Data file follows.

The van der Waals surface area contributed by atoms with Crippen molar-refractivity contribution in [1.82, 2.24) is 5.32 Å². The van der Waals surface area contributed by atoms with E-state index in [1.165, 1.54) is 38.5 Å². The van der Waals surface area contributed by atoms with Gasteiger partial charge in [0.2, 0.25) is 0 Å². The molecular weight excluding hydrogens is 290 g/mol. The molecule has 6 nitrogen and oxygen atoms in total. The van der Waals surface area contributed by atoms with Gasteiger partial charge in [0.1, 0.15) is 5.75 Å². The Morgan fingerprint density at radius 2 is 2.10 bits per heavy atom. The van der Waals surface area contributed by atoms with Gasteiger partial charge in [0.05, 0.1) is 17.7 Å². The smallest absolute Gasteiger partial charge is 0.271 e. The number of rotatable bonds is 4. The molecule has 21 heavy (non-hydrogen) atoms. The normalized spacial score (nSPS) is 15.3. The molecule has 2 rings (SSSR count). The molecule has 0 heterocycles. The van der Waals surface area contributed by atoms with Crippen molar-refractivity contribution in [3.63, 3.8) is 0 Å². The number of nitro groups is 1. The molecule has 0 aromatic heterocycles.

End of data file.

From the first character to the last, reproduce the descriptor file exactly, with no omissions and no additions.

The van der Waals surface area contributed by atoms with Crippen molar-refractivity contribution in [1.82, 2.24) is 5.32 Å². The van der Waals surface area contributed by atoms with E-state index in [1.165, 1.54) is 38.5 Å². The van der Waals surface area contributed by atoms with Gasteiger partial charge in [0.2, 0.25) is 0 Å². The molecular weight excluding hydrogens is 290 g/mol. The molecule has 6 nitrogen and oxygen atoms in total. The van der Waals surface area contributed by atoms with Gasteiger partial charge in [0.1, 0.15) is 5.75 Å². The Morgan fingerprint density at radius 2 is 2.10 bits per heavy atom. The van der Waals surface area contributed by atoms with Gasteiger partial charge in [0.05, 0.1) is 17.7 Å². The smallest absolute Gasteiger partial charge is 0.271 e. The number of rotatable bonds is 4. The molecule has 21 heavy (non-hydrogen) atoms. The normalized spacial score (nSPS) is 15.3. The molecule has 2 rings (SSSR count). The molecule has 0 heterocycles. The van der Waals surface area contributed by atoms with Crippen molar-refractivity contribution in [3.63, 3.8) is 0 Å². The number of nitro groups is 1. The molecule has 0 aromatic heterocycles.